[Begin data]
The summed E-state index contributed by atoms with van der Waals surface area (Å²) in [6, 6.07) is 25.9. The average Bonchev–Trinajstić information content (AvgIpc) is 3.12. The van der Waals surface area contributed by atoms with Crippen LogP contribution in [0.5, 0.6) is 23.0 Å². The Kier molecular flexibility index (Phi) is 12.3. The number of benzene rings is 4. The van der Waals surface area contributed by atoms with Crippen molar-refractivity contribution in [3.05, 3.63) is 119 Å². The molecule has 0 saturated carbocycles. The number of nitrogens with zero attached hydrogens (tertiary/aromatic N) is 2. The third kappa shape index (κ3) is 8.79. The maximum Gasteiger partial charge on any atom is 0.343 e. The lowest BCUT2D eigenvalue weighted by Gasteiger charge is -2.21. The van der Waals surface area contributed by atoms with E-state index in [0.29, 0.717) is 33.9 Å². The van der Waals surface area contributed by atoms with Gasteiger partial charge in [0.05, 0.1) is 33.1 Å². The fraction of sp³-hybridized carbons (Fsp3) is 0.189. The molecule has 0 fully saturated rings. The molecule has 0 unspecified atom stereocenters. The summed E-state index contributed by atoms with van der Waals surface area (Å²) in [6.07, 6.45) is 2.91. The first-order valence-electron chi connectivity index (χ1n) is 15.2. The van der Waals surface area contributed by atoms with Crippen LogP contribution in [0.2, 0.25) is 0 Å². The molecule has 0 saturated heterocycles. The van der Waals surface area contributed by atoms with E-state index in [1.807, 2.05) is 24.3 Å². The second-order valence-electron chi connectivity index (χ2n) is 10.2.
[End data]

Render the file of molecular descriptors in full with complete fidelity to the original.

The summed E-state index contributed by atoms with van der Waals surface area (Å²) in [6, 6.07) is 25.9. The average Bonchev–Trinajstić information content (AvgIpc) is 3.12. The van der Waals surface area contributed by atoms with Crippen LogP contribution in [0.5, 0.6) is 23.0 Å². The Kier molecular flexibility index (Phi) is 12.3. The number of benzene rings is 4. The van der Waals surface area contributed by atoms with Crippen molar-refractivity contribution in [3.05, 3.63) is 119 Å². The molecule has 0 saturated carbocycles. The number of nitrogens with zero attached hydrogens (tertiary/aromatic N) is 2. The third kappa shape index (κ3) is 8.79. The maximum Gasteiger partial charge on any atom is 0.343 e. The lowest BCUT2D eigenvalue weighted by Gasteiger charge is -2.21. The van der Waals surface area contributed by atoms with E-state index in [0.29, 0.717) is 33.9 Å². The van der Waals surface area contributed by atoms with Gasteiger partial charge in [0.05, 0.1) is 33.1 Å². The fraction of sp³-hybridized carbons (Fsp3) is 0.189. The molecule has 0 fully saturated rings. The molecule has 0 unspecified atom stereocenters. The summed E-state index contributed by atoms with van der Waals surface area (Å²) in [6.07, 6.45) is 2.91. The first-order valence-electron chi connectivity index (χ1n) is 15.2. The van der Waals surface area contributed by atoms with Crippen LogP contribution in [0.2, 0.25) is 0 Å². The molecule has 0 saturated heterocycles. The van der Waals surface area contributed by atoms with E-state index in [1.807, 2.05) is 24.3 Å². The second-order valence-electron chi connectivity index (χ2n) is 10.2.